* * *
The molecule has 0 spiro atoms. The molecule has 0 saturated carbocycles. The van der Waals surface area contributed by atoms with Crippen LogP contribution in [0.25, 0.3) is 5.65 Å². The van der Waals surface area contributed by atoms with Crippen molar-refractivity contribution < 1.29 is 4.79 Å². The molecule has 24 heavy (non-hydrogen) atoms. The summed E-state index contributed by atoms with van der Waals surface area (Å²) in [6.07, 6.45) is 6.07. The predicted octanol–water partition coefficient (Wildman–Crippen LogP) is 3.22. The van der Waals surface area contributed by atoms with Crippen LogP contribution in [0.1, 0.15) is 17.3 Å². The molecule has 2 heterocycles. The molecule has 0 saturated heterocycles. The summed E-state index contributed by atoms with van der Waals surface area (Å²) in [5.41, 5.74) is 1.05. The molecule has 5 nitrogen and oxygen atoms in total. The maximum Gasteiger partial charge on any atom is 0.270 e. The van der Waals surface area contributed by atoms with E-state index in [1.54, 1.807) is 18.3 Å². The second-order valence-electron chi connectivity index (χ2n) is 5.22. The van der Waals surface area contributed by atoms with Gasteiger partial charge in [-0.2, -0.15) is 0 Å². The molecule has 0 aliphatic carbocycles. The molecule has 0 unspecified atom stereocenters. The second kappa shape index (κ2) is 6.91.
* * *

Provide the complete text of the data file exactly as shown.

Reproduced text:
The molecule has 0 spiro atoms. The molecule has 0 saturated carbocycles. The van der Waals surface area contributed by atoms with Crippen LogP contribution in [0.25, 0.3) is 5.65 Å². The van der Waals surface area contributed by atoms with Crippen molar-refractivity contribution < 1.29 is 4.79 Å². The molecule has 24 heavy (non-hydrogen) atoms. The summed E-state index contributed by atoms with van der Waals surface area (Å²) in [6.07, 6.45) is 6.07. The predicted octanol–water partition coefficient (Wildman–Crippen LogP) is 3.22. The van der Waals surface area contributed by atoms with Crippen LogP contribution in [0.1, 0.15) is 17.3 Å². The molecule has 2 heterocycles. The molecule has 0 saturated heterocycles. The summed E-state index contributed by atoms with van der Waals surface area (Å²) in [5.41, 5.74) is 1.05. The molecule has 5 nitrogen and oxygen atoms in total. The maximum Gasteiger partial charge on any atom is 0.270 e. The van der Waals surface area contributed by atoms with E-state index in [1.54, 1.807) is 18.3 Å². The second-order valence-electron chi connectivity index (χ2n) is 5.22. The van der Waals surface area contributed by atoms with Gasteiger partial charge in [-0.2, -0.15) is 0 Å². The molecule has 0 aliphatic carbocycles. The molecule has 0 unspecified atom stereocenters. The second kappa shape index (κ2) is 6.91.